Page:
Ruby Beach is beautiful today. Each round, smooth stone looks like it was laid there precisely. I do not spot one piece of garbage on the wild-looking, lovely coast. A rain falls but it is not cold. The sea has tossed up almost all non-living detritus one could think of: driftwood, large and small, seaweed, mussel shells and limpets and razor clams. The kids pick up this and that and run into the shallow caves; spy a way to climb up to the sea stacks, only a few feet away but separated by fierce surf. I am holding the leash of my mom’s dog and walking through the satisfyingly coarse sand, smelling the sea that’s been a part of my life since time immemorial. On the shore where I walk I watch my feet, entranced. It’s almost like garbage, but nature’s garbage: each little tangled pile of vegetation and bleached-bare twisted branches is like a sculpture tossed artfully together: a tuft of seaweed looking like shag carpet, a shed kelp pod glimmering like clouded glass.
We don’t feel wet until we’re headed back to the car. The dog, the kids, Ralph and I: soaked. Shaking out sand at the car and putting ourselves in and the heat cranked up as high as it can go.
We take the extra twenty mile detour north to visit the town of Forks, to get coffee at least. I haven’t been there since a high school boyfriend’s soccer game, long ago. The town has changed, but also retains the same characteristics I remember. It’s wet, like everything else always feels up in the rain forest.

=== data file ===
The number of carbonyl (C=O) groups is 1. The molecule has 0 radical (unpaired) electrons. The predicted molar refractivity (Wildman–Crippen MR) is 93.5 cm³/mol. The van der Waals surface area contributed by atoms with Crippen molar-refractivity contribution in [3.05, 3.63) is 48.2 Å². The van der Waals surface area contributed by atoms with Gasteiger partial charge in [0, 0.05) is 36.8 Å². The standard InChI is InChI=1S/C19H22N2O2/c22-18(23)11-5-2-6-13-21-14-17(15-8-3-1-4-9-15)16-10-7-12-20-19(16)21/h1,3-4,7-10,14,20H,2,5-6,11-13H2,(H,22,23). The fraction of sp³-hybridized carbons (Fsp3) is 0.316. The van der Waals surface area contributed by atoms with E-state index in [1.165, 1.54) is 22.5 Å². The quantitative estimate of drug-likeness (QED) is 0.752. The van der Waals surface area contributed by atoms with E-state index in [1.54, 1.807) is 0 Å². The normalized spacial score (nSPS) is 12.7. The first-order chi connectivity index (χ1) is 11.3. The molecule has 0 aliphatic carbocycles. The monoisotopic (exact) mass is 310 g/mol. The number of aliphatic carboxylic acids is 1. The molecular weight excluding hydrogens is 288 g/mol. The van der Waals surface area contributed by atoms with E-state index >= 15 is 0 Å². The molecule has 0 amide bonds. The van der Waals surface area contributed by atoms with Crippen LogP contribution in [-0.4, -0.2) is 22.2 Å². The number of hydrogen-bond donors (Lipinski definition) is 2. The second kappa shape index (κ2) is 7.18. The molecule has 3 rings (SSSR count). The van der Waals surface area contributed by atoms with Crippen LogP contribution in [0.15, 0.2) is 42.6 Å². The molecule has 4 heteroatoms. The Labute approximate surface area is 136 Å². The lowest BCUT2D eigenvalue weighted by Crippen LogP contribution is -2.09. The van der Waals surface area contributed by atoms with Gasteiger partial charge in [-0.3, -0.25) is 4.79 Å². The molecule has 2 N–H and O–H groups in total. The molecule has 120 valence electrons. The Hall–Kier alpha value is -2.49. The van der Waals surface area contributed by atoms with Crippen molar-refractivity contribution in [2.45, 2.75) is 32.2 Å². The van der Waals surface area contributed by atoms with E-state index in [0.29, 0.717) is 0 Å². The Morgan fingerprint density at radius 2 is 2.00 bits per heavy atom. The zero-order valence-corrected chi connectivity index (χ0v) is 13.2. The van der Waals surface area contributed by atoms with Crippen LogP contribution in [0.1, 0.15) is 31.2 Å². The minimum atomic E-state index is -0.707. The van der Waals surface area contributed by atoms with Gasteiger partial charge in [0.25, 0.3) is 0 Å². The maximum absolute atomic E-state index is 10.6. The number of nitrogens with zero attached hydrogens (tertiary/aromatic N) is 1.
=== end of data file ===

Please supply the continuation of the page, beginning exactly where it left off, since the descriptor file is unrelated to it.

I decide to stop in one of the handful of Twilight-themed touristy shops. I love that evening is falling in this little town but the occasional tourist trickles into the cheerfully lit store of bric-a-brac. The two women working there ask me where I’m from, then are soon treating me to a sour treatise on the wrongs beset on them by Hollywood and co.: the film was not even filmed in Washington State, Governor Gregoire, grumble grumble. I’m not here to buy anything but I’d like to end the conversation on a good note. “My family and I were going to stop in at the Chinese restaurant right here,” I say, “Do you recommend it?” “I don’t care for it, but she likes it,” one of the women says. Her companion responds, “It’s OK. It’s different. I mean there’s another Chinese restaurant up the road but they can make it lousy up there too.” They don’t give me any advice on what restaurant does have good food. I tell them, have a nice evening, and step back out to the car, still slapping at my soaking-wet jeans.
Ralph and I are laughing as we head out of town. I guess we’ll wait for HQX for our fried rice. Nels, who’d wanted so desparately to eat in a Forks restaurant, fell asleep only minutes before the city limits. We haul him out of the car on the way out to take a picture by the town’s welcome sign, as he sleeps on Ralph’s shoulder, then drive south with our wet dog and hot coffee.